Macron called the petition, which suggests several ways to fight fossil fuel pollution without raising fuel taxes, a “citizens' act”.
“Your message, I heard it. I am responding to you directly, you are right,” Macron wrote to the million plus people who signed the petition at the website
He reminded the petition signers that his government has cancelled the planned increase in fuel tax and that no hikes in gas and electricity prices would be made during the winter.
While restating that reducing fossil fuels which contribute to climate change was a necessary action, Macron added that it “must not put the problems of the end of the world in opposition to the problems at the end of the month” — alluding to the anger of the “yellow vest” protest movement about the cost of living in France and the difficulty in making ends meet each month.
After weeks of protests on consecutive Saturdays in cities across the country, which often turned violent, Macron last week announced a series of further concessions, including a 100 euro increase for five million minimum wage earners, the removal of a planned tax increase for a majority of pensioners, and tax-free overtime pay for all workers.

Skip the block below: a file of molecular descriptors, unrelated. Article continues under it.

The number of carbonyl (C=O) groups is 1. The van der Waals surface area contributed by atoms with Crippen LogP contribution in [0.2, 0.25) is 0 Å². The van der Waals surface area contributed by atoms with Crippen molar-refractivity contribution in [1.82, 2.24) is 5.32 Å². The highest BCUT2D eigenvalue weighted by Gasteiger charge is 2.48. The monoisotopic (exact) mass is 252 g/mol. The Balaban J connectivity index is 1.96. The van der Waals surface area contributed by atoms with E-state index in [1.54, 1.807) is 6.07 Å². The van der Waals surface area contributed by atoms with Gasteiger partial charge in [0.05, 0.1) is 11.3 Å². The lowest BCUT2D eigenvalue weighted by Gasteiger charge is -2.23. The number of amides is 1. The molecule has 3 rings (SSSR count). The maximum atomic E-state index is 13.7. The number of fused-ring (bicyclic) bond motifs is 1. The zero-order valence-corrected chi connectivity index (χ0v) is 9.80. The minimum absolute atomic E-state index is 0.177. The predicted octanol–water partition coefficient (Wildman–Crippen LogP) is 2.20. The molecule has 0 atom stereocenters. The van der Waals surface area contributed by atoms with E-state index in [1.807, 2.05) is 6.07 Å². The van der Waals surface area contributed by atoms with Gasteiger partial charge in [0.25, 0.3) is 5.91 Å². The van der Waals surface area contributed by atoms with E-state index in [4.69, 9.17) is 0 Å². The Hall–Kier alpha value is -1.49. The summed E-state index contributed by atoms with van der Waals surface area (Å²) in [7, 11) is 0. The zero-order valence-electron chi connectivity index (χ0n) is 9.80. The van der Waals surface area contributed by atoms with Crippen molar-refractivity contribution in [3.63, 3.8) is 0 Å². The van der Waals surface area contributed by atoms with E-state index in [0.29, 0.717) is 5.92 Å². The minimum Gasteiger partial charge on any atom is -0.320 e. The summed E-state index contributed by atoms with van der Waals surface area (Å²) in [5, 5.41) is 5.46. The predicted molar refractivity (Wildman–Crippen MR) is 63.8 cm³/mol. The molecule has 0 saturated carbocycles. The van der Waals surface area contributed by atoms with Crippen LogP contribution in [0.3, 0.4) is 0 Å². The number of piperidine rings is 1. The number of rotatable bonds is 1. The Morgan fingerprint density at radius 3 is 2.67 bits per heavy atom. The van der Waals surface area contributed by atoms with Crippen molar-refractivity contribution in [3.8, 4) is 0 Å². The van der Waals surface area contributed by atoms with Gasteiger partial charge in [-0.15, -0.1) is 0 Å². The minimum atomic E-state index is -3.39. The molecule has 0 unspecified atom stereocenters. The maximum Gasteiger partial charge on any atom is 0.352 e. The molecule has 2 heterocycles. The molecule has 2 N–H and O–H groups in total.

On Friday, the French National Assembly approved the package of emergency concessions.
The measures provide a “quick, strong and concrete response” to the crisis, said the labour minister Muriel Penicaud in a debate which lasted into the early hours of Friday morning.
The measures include the removal of a planned tax increase for a majority of pensioners and tax-free overtime pay for all workers.
Economists estimate the cuts will cost up to 15 billion euros ($17 billion).
The concessions will now move to the Senate for approval.
Tens of thousands of people joined rallies across France on consecutive Saturdays in a movement which sprung up over fuel tax hikes but snowballed into broader opposition to Macron.
Police this week said they would start removing barricades at roundabouts and on motorways after the demonstrations began to run out of steam.
The protests, which at times spiralled into violence, took a toll on the economy, with businesses counting the cost of supply disruptions, smashed property and a dearth of shoppers and tourists who stayed away from city centres.
The number of people who have been killed during the “yellow vest” protests since they began in early November rose to nine on Thursday after a 60-year-old man was hit by a lorry at a demonstration by autoroute A62 near Agen in southwestern France.